On the flip side, however, while it’s true that a baby doesn’t come with an owner’s manual, a quick internet search on “baby care” will get you 3,873 book titles on that topic. I myself have a small yet veritable library stacked on my nightstand given to me along with the various nuggets of solicited or unsolicited advice: “Spock is out!” “Try Sears if you are willing.” “Brazelton NBO’s is what you need to know!” As far as I’m concerned, there is no lack of guidance on this matter. By contrast there are really only a handful of books on the subject of growing grapes for making quality wine. Wouldn’t it be easier if we grape-growers had books like “The Happiest Vine On The Block” or “Secrets of the Vine Whisperer”? I’d sure like to try the Ferber technique for best vine dormancy. The truth is, though, that I don’t pay that much attention even to the few resources that we have for the how-to on grape growing. I find that while these resources are informative in a very broad sense, every vineyard is unique and the most useful things we know about vines are the things we have observed ourselves about our own vineyard.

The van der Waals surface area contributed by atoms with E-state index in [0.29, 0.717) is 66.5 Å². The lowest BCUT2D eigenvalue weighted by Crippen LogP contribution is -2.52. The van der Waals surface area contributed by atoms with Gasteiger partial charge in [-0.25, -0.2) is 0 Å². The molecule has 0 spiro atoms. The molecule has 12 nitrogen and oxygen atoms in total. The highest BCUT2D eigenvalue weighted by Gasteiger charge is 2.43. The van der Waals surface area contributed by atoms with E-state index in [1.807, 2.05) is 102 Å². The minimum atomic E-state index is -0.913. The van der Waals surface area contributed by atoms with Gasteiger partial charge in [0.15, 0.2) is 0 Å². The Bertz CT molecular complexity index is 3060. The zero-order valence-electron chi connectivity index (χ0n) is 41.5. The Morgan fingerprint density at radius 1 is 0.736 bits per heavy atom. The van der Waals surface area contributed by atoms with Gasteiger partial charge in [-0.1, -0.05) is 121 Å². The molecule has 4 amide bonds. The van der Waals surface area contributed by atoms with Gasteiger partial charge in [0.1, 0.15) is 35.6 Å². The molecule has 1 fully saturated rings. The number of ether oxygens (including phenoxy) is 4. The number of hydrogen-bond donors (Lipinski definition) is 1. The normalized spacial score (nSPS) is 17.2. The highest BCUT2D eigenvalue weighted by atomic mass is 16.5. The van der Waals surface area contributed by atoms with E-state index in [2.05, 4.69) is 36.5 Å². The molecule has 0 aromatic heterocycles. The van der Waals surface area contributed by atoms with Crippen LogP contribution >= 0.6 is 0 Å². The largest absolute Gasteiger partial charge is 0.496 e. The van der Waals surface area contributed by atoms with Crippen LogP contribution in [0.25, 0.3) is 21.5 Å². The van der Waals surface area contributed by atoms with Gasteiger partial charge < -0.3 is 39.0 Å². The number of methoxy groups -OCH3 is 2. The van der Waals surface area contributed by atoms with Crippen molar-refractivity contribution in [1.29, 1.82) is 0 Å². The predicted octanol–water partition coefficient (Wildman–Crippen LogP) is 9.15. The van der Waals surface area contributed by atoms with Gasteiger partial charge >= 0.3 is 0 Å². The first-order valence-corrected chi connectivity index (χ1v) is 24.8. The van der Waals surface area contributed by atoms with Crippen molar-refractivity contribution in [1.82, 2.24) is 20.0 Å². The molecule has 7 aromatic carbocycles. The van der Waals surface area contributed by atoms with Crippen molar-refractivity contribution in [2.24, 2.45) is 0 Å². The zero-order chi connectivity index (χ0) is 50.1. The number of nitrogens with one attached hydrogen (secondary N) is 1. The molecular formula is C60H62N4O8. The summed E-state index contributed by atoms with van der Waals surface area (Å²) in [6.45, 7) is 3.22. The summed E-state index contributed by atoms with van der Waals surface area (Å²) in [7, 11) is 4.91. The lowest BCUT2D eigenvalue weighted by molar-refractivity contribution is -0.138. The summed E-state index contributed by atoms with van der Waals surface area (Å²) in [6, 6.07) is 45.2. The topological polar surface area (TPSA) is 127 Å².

In order to farm sustainably, one of the practices we employ is Integrated Pest Management (IPM). It has taught us an important lesson. Instead of following a regimental formula for farming on a schedule, we monitor our vines and assess the conditions to make decisions regarding their cultivation and treatment. For instance, we walk through all the blocks of the vineyard every week to check for insect pests and diseases. This year, at a certain threshold of a certain pest’s presence we have introduced lacewings as a way of managing the pest population (more on lacewings in Nick’s article). Nick and I go to our local monthly I.P.M. meetings. It is a lot like a parenting group for grape-growers where we commiserate on vineyard issues over coffee and cake. The group is as diverse as any group of parents. When asked how we deal with birds eating the grapes, and we tell the group that we net every vine in the vineyard, we get looks of incredulity as if we just announced that attachment parenting is the way to go. When others say they crop Pinot noir at 4 tons to the acre we “tsk-tsk” as if they’ve failed to set limits and now wonder why they have an out-of-control child. Discussions about tractor equipment run about as lively as debates about Baby Einstein products. Although we don’t always all agree on what is necessary to achieve high-quality grapes, we more or less share the approach that careful monitoring and assessment are part of mindful, low impact farming practices.